Film · Work

BFI Feature: Teenage characters we wanted to be

Myself and five other bloggers were invited to write about our favourite teenage film characters, to coincide with the BFI’s Teenage Kicks season.

I chose Sarah Bailey, the cool “natural witch” from The Craft. If you haven’t seen it, you can read about why this character rules and see what other awesome characters my fellow bloggers picked by following the link.

SarahTheCraft

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Do More Magazine: David Gray Review

Another live review published in Do More Magazine, this time of singer-songwriter David Gray and his performance at the Bournemouth Pavilion.

DavidGray

As soon as David Gray and his accompanying band of seven entered the stage of the Bournemouth Pavilion on Wednesday night a warm, lively reception greeted them from a packed crowd.  Already well-respected for his back-catalogue of indie – folk rock, it’s safe to say that Gray would have been welcomed just as enthusiastically prior to this year’s new release. Yet armed with fresh material from new album Mutineers, his audience were clearly in the mood to celebrate.

Wasting no time in promoting new tracks, the singer-songwriter started the night’s proceedings with ‘Birds of the High Arctic’, a beautiful introduction followed by a handful of other Mutineers tracks. At the start of songs like ‘Gulls’ and ‘Back in the World’ murmurs of appreciation within the transfixed crowd was indicative of their early familiarity with the star’s latest work.

Following shower upon shower of warm applause, we were taken through a meander of older material, revisiting well-loved songs from breakthrough album White Ladder. By this point people were making their admiration heard with cheering, shouts of “Brilliant!” and even a few ladies waving and swaying in the aisles. Maintaining a sophisticated demeanour throughout, Gray seemed delighted by the response to his first ever Bournemouth performance. His talented band members also visibly loosened up as the set progressed, clearly enjoying their own musical delights.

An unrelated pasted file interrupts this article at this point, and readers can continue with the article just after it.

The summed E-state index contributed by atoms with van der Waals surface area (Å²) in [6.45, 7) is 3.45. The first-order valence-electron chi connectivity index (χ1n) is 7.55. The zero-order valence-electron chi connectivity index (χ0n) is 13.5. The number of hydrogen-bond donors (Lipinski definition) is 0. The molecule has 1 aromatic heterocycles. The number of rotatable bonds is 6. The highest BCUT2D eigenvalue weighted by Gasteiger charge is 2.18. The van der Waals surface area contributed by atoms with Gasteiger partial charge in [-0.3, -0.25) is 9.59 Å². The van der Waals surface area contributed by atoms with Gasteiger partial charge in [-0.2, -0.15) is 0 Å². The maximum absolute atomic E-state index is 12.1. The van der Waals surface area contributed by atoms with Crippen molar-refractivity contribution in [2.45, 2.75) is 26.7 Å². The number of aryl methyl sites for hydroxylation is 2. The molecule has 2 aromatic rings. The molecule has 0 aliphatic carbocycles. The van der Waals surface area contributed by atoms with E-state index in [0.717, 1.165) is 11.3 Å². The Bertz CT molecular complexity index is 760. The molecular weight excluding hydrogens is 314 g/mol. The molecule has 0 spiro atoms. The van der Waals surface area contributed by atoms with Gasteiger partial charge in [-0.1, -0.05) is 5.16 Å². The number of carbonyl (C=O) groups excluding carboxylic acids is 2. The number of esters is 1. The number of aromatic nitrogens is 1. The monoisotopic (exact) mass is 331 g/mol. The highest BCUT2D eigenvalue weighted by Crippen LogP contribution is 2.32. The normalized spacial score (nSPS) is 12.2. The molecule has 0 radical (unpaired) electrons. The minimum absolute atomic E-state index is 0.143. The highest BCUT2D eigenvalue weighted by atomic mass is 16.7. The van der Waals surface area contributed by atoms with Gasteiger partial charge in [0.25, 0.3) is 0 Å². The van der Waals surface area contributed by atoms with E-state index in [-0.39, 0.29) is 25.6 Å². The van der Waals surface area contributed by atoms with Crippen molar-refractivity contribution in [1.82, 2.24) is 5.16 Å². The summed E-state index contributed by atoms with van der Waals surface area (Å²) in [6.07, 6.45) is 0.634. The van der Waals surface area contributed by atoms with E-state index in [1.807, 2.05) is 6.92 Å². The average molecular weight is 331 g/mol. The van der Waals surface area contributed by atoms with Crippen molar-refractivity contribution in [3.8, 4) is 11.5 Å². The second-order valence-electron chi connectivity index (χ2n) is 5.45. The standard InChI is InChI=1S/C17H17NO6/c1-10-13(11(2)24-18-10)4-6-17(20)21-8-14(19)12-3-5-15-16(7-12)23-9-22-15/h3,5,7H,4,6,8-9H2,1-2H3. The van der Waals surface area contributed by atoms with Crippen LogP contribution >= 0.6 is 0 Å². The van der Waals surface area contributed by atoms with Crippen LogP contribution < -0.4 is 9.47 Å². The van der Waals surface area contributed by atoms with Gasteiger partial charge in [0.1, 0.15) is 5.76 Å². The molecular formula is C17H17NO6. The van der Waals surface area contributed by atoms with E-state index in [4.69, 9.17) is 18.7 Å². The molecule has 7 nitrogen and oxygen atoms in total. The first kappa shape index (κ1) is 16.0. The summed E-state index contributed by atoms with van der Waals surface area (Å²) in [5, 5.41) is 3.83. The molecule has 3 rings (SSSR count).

As the show came to a close, an exuberant plea for an encore brought about three more tracks from the talented front-man and co., at which point the majority of the audience were standing and embracing the opportunity to sing along to their favourites. Of course ‘Babylon’ made an appearance as the evening’s finale.

Judging by the overall age-range of the crowd, the night’s performance was occupied by long-term fans of Gray’s work. But if he continues to perform shows of this stature, then new generations of music lovers are sure to be entranced by his distinctive style and genuine persona for years to come.

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Do More Magazine: Flow #4 Review

Below is my review of Flow #4 (an interpretive dance show), originally published on Do More Magazine.

BrokenRose

“Everything you see tonight, you will never see again.” This is how Gemma Connell, artistic director of performing arts company Broken Rose, introduces tonight’s show. This is the Bournemouth-based company’s fourth production of Flow, a touring open-stage performance that combines spoken word, improvisation and dance.  As a headlining act for the Winchester’s monthly Freeway Poet event, this would be the second opportunity for a local crowd to bear witness to a truly spontaneous and unique event.